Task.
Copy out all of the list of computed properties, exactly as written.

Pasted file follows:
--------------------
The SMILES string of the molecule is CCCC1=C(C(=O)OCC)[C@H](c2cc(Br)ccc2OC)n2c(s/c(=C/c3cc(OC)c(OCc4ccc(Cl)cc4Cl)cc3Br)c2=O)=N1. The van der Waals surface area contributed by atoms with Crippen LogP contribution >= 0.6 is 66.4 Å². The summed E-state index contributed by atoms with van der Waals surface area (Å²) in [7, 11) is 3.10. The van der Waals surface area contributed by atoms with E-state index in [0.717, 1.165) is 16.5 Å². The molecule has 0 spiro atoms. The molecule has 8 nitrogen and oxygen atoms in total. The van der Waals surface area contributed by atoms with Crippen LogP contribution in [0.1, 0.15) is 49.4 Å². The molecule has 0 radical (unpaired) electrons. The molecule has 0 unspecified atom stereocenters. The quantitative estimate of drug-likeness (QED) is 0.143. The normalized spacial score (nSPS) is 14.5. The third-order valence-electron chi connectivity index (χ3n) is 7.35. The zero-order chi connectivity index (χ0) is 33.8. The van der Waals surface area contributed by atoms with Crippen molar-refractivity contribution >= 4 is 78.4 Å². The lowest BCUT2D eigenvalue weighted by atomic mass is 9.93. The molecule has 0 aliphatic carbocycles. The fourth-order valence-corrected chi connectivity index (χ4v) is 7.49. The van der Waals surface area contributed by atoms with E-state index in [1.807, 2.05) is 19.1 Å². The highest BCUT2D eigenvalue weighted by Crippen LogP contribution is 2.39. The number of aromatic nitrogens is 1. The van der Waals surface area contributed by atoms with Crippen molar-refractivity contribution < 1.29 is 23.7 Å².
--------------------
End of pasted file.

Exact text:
The SMILES string of the molecule is CCCC1=C(C(=O)OCC)[C@H](c2cc(Br)ccc2OC)n2c(s/c(=C/c3cc(OC)c(OCc4ccc(Cl)cc4Cl)cc3Br)c2=O)=N1. The van der Waals surface area contributed by atoms with Crippen LogP contribution >= 0.6 is 66.4 Å². The summed E-state index contributed by atoms with van der Waals surface area (Å²) in [7, 11) is 3.10. The van der Waals surface area contributed by atoms with E-state index in [0.717, 1.165) is 16.5 Å². The molecule has 0 spiro atoms. The molecule has 8 nitrogen and oxygen atoms in total. The van der Waals surface area contributed by atoms with Crippen LogP contribution in [0.1, 0.15) is 49.4 Å². The molecule has 0 radical (unpaired) electrons. The molecule has 0 unspecified atom stereocenters. The quantitative estimate of drug-likeness (QED) is 0.143. The normalized spacial score (nSPS) is 14.5. The third-order valence-electron chi connectivity index (χ3n) is 7.35. The zero-order chi connectivity index (χ0) is 33.8. The van der Waals surface area contributed by atoms with Crippen molar-refractivity contribution >= 4 is 78.4 Å². The lowest BCUT2D eigenvalue weighted by atomic mass is 9.93. The molecule has 0 aliphatic carbocycles. The fourth-order valence-corrected chi connectivity index (χ4v) is 7.49. The van der Waals surface area contributed by atoms with E-state index in [1.807, 2.05) is 19.1 Å². The highest BCUT2D eigenvalue weighted by Crippen LogP contribution is 2.39. The number of aromatic nitrogens is 1. The van der Waals surface area contributed by atoms with Crippen molar-refractivity contribution < 1.29 is 23.7 Å².